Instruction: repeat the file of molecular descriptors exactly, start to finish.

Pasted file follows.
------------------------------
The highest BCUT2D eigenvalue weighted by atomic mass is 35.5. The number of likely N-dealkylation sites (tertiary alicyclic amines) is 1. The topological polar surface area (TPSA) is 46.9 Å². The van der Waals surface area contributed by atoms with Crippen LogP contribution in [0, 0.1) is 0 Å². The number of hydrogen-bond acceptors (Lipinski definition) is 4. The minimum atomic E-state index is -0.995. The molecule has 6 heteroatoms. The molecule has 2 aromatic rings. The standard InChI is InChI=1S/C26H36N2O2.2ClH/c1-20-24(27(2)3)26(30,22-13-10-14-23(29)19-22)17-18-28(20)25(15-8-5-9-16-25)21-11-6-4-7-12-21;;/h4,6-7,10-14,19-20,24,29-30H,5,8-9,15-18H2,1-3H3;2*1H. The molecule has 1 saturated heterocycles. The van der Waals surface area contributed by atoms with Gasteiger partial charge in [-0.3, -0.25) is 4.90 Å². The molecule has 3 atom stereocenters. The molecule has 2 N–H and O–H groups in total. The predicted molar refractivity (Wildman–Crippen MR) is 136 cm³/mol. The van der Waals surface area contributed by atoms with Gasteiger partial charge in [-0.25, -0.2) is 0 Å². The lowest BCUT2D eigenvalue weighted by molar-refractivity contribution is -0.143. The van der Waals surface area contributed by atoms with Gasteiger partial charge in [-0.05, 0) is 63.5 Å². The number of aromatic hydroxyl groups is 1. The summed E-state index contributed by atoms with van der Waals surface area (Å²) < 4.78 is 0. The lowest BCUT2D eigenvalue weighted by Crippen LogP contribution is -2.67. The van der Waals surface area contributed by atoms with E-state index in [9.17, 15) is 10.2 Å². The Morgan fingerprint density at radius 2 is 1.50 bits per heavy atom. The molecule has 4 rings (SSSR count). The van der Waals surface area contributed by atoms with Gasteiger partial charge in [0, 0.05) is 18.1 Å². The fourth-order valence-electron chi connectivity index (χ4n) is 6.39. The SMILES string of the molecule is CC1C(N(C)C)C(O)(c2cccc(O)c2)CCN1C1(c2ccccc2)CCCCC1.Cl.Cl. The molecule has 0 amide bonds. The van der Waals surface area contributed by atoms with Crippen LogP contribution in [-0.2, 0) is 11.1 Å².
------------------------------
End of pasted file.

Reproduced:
The highest BCUT2D eigenvalue weighted by atomic mass is 35.5. The number of likely N-dealkylation sites (tertiary alicyclic amines) is 1. The topological polar surface area (TPSA) is 46.9 Å². The van der Waals surface area contributed by atoms with Crippen LogP contribution in [0, 0.1) is 0 Å². The number of hydrogen-bond acceptors (Lipinski definition) is 4. The minimum atomic E-state index is -0.995. The molecule has 6 heteroatoms. The molecule has 2 aromatic rings. The standard InChI is InChI=1S/C26H36N2O2.2ClH/c1-20-24(27(2)3)26(30,22-13-10-14-23(29)19-22)17-18-28(20)25(15-8-5-9-16-25)21-11-6-4-7-12-21;;/h4,6-7,10-14,19-20,24,29-30H,5,8-9,15-18H2,1-3H3;2*1H. The molecule has 1 saturated heterocycles. The van der Waals surface area contributed by atoms with Gasteiger partial charge in [-0.3, -0.25) is 4.90 Å². The molecule has 3 atom stereocenters. The molecule has 2 N–H and O–H groups in total. The predicted molar refractivity (Wildman–Crippen MR) is 136 cm³/mol. The van der Waals surface area contributed by atoms with Gasteiger partial charge in [-0.25, -0.2) is 0 Å². The lowest BCUT2D eigenvalue weighted by molar-refractivity contribution is -0.143. The van der Waals surface area contributed by atoms with Gasteiger partial charge in [-0.05, 0) is 63.5 Å². The number of aromatic hydroxyl groups is 1. The summed E-state index contributed by atoms with van der Waals surface area (Å²) < 4.78 is 0. The lowest BCUT2D eigenvalue weighted by Crippen LogP contribution is -2.67. The van der Waals surface area contributed by atoms with E-state index in [9.17, 15) is 10.2 Å². The Morgan fingerprint density at radius 2 is 1.50 bits per heavy atom. The molecule has 4 rings (SSSR count). The van der Waals surface area contributed by atoms with Gasteiger partial charge in [0, 0.05) is 18.1 Å². The fourth-order valence-electron chi connectivity index (χ4n) is 6.39. The SMILES string of the molecule is CC1C(N(C)C)C(O)(c2cccc(O)c2)CCN1C1(c2ccccc2)CCCCC1.Cl.Cl. The molecule has 0 amide bonds. The van der Waals surface area contributed by atoms with Crippen LogP contribution in [-0.2, 0) is 11.1 Å².